Wife contends that it was the intent of the parties and the reasonable construction of the agreement that all costs of the sale and expenses related thereto should be first paid from the proceeds, with the net remainder divided equally.

"Divorce decrees are to be construed like other written instruments, and if there is any uncertainty, the court must construe them so as to express the intent of the parties. Such intent can be derived from the provisions of the agreement." Satterfield v. Satterfield, 419 So. 2d 601, 603 (Ala.Civ.App.1982), citing, Horsley v. Horsley, 390 So. 2d 1058 (Ala.Civ.App.), cert. denied, 390 So. 2d 1060 (Ala.1980).

Ambiguity exists in this case concerning this provision, as evidenced by the disparate interpretations of the parties. In looking at the record to discern the parties' intent, the trial judge was reasonable in her determination that the true intended meaning was that the costs of winding up the business such as taxes and the expenses involved in the sale be included. On cross-examination wife testified,

"When we wrote up the agreement, we were both present and we agreed to name these two businesses because of the large amount involved. We both knew there would be other expenses incurred and that would have to be paid at a closing of a business. Anyone has that much knowledge on those type things. "So, I just, well, named those two mortgages because they were so expensive in money that was the only reason we named those and did not list everything else like income tax or anything as a reasonable expense that anybody has to pay in a business. Definitely those things had to be paid out of the business and it is common knowledge."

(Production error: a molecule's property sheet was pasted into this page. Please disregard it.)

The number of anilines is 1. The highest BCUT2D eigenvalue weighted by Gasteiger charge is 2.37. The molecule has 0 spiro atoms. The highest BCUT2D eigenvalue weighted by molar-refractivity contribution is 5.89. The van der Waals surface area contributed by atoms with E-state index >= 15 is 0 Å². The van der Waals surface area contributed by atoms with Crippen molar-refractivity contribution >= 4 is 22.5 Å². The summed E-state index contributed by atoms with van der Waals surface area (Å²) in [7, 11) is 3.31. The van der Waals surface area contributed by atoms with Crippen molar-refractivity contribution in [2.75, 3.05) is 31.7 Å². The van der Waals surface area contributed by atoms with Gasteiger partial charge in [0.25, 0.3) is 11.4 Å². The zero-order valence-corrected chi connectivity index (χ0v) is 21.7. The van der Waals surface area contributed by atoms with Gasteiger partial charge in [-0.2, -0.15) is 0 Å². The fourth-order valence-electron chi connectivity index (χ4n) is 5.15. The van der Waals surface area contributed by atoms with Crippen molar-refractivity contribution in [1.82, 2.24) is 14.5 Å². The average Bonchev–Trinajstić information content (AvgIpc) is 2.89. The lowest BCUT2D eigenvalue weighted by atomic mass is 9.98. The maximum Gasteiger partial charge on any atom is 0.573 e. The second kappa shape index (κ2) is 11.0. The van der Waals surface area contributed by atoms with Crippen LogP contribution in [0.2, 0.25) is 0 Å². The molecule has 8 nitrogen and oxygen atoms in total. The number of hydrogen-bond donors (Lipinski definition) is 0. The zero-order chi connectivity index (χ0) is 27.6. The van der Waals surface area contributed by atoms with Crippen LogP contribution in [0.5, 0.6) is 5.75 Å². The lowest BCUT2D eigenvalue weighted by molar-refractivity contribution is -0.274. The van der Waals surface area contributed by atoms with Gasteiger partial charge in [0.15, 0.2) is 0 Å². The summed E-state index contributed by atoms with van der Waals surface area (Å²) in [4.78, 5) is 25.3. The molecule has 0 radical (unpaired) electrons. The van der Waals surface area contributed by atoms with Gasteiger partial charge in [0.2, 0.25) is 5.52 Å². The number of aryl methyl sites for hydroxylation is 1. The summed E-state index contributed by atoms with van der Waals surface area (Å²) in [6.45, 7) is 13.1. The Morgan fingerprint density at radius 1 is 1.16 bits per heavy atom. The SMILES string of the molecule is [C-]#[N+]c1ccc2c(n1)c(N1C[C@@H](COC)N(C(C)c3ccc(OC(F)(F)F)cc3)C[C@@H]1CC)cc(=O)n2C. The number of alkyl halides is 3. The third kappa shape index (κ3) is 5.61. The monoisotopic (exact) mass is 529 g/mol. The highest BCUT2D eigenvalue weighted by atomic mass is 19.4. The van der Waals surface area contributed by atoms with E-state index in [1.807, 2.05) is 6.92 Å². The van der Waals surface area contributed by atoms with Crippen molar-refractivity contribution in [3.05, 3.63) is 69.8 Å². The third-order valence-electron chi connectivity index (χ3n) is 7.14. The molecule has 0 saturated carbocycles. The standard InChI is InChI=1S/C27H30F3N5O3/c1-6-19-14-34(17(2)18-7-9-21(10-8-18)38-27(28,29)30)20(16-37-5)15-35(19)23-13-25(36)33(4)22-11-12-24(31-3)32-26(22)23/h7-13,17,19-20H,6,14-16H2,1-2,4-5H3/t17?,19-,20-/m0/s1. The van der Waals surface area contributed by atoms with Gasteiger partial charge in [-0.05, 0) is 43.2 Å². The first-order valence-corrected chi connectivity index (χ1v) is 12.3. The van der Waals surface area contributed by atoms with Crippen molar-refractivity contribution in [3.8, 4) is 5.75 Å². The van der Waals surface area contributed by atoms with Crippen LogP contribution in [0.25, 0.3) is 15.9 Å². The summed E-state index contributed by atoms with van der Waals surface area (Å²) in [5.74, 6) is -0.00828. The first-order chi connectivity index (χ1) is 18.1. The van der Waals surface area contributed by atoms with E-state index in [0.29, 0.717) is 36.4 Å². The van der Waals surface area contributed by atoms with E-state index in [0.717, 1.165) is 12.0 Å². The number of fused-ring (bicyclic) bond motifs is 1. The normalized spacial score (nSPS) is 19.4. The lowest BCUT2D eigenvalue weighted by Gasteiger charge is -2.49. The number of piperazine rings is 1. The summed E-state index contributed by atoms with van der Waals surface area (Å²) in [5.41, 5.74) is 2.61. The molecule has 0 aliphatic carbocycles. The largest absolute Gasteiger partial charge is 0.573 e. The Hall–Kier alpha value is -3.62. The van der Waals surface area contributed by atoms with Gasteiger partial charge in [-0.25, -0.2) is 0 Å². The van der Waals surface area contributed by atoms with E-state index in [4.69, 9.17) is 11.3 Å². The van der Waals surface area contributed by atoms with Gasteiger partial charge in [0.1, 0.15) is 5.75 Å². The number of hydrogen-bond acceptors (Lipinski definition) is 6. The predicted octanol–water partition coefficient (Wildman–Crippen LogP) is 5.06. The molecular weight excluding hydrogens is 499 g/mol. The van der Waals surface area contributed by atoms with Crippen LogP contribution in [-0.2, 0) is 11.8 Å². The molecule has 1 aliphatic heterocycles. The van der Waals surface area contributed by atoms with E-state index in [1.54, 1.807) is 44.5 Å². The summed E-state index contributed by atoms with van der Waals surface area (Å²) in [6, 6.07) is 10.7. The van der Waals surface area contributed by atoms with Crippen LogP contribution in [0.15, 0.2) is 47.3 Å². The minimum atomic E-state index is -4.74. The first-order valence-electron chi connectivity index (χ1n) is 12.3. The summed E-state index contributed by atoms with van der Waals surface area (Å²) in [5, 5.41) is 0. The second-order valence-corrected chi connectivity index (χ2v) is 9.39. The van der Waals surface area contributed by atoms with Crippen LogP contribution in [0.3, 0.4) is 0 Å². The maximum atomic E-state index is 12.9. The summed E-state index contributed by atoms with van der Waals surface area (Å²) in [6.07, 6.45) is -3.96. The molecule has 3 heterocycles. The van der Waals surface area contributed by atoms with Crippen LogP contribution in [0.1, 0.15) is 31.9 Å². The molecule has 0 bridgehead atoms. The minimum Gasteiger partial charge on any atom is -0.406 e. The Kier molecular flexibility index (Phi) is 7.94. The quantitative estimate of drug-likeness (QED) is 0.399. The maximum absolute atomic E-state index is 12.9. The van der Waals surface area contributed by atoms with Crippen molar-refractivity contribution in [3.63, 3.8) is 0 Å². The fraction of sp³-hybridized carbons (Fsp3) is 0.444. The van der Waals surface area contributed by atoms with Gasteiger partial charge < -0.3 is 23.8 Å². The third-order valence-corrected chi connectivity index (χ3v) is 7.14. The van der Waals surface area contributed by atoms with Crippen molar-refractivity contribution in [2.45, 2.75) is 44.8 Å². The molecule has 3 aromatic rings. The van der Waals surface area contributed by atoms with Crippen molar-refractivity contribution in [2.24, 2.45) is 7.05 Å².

Furthermore, evidence in the record indicates husband was familiar with the operation of the business and the various cost factors involved in the sale of a business. Husband does not deny a realization of the costs involved in the sale of a business, but, rather, argues a strict and literal reading of the provision. The court was not unreasonable or unsupported in construing the intent of the parties to include the costs of winding up and selling the business before dividing the proceeds. To interpret the provision as husband urges would be unfair and inequitable. The debts owed to FLB and BCS & L were joint debts, but from the time of divorce until the sale wife paid $21,299.13 to FLB and $7,787.64 to BCS & L, while husband made no payments on either note after the divorce.